Yes, Christmas in the country truly is a blessing…I hope yours is, too. MERRY CHRISTMAS everyone!

Get Involved!

All across the country, state Farm Bureaus are gearing up for or have just finished their annual meetings. In just a month, agriculturalists from every part of the United States will gather together in San Antonio for the American Farm Bureau Federation Annual Convention. Why is this important? Why should it affect you?

For too long we have been content to care for our herds and drive our tractors with little thought to local, state, and national policy and advocacy. To sound cliché, the squeaky wheel gets oiled and we have not been squeaky enough!

Young farmers from New York meet with their members of Congress.

People, speak! Be loud! Get involved! Be active!

I know you could really use those last few hours of daylight to get things done on the farm. I know that it’s really hard to take two days away to attend yet another meeting. Who’s going to take care of the herd? Make sure no one has come up to the house and stolen the four-wheeler? This is where you need to go out on the edge and leap. Ask your neighbors for a hand. Lock the tools up in the shed. Get involved!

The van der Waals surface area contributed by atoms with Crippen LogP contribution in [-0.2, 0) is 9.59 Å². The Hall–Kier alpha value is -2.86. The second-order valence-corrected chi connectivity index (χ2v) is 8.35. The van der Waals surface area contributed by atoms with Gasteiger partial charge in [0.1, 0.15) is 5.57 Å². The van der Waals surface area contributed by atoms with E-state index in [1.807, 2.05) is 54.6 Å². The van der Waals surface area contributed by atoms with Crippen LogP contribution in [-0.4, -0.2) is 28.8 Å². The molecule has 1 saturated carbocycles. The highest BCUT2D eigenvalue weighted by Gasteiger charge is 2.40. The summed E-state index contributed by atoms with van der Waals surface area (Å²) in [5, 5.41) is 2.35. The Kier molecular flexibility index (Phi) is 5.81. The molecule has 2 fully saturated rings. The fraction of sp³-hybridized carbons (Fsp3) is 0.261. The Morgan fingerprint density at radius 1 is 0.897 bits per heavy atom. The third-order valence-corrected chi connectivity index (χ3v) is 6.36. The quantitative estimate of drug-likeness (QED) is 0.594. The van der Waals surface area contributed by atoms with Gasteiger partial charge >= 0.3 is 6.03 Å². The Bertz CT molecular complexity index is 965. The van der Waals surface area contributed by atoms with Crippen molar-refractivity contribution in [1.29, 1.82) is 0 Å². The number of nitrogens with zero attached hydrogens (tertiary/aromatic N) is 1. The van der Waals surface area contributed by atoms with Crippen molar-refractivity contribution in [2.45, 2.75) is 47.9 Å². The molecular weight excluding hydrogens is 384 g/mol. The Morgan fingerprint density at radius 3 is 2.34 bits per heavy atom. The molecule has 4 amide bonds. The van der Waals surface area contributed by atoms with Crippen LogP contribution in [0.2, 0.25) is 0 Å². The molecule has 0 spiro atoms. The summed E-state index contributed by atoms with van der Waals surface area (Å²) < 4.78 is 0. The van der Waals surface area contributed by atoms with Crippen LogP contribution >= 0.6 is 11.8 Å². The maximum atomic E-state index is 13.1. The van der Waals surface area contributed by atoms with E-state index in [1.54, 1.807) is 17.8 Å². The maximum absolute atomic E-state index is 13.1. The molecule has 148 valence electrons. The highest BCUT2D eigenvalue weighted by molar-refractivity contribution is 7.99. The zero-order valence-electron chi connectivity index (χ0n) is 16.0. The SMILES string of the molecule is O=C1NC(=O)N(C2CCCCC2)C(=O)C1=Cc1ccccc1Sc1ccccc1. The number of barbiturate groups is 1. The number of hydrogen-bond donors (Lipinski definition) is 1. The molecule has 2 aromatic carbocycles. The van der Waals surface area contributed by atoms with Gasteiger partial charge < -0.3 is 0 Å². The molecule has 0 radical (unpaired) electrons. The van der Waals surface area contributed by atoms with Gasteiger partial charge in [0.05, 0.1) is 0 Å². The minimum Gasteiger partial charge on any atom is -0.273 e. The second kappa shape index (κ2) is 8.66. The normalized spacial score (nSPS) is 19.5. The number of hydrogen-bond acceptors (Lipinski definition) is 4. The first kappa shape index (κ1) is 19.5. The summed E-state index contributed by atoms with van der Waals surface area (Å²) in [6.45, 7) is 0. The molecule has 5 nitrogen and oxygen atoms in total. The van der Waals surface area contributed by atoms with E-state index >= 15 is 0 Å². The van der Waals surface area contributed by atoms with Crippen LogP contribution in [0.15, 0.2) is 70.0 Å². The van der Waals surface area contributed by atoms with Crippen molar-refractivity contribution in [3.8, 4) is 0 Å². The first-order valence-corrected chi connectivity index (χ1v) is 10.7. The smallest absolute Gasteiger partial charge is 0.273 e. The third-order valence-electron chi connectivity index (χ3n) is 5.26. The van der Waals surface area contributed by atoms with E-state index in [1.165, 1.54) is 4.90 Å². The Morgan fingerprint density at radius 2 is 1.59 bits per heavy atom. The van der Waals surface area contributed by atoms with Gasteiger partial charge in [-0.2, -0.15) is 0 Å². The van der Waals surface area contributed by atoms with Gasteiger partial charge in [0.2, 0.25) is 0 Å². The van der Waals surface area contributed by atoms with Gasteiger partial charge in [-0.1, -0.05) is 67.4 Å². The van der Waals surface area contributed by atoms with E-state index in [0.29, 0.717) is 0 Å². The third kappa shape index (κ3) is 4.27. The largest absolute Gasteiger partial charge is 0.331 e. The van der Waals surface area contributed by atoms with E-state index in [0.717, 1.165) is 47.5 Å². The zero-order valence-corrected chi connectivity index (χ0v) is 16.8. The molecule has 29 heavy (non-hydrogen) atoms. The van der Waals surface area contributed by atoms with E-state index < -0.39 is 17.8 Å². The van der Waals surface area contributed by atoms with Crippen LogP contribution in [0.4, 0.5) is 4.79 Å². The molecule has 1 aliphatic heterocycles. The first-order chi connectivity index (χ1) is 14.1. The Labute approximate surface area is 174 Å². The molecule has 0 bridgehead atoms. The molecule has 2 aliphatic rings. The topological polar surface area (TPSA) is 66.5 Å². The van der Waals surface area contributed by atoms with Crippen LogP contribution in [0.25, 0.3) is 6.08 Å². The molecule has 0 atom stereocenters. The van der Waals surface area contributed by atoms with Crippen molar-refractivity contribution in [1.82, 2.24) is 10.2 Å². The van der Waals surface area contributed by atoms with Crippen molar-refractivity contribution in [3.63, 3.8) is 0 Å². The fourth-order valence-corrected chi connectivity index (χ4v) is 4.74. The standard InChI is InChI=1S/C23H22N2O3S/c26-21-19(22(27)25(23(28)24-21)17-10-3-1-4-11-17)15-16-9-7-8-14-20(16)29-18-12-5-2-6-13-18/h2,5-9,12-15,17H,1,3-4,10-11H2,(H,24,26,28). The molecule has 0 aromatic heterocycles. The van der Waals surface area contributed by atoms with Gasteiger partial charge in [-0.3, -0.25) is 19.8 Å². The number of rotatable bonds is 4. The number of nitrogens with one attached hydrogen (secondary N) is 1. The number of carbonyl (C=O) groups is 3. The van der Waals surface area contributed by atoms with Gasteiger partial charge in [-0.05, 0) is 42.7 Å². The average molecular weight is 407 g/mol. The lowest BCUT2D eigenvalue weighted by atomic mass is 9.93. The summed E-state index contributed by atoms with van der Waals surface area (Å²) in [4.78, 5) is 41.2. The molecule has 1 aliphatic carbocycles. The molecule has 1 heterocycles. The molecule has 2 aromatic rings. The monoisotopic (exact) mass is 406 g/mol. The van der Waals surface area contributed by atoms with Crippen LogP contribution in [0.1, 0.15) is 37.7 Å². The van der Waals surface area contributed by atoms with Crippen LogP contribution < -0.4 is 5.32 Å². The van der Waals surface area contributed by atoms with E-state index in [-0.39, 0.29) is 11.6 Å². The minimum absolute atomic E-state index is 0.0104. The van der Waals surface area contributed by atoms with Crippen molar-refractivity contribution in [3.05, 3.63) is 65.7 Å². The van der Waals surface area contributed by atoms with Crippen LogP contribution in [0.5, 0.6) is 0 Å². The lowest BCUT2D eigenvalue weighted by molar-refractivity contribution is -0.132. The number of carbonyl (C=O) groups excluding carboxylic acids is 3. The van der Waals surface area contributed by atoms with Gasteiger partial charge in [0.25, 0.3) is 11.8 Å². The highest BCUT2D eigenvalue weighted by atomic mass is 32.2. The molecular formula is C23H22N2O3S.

Go to your local Farm Bureau meetings, to your annual state policy meetings. Book a flight and head to San Antonio and see what policy looks like on the national level. Farm Bureau is a grassroots organization. This means that you, the local family farmer, drive the policy and direction for the group as a whole!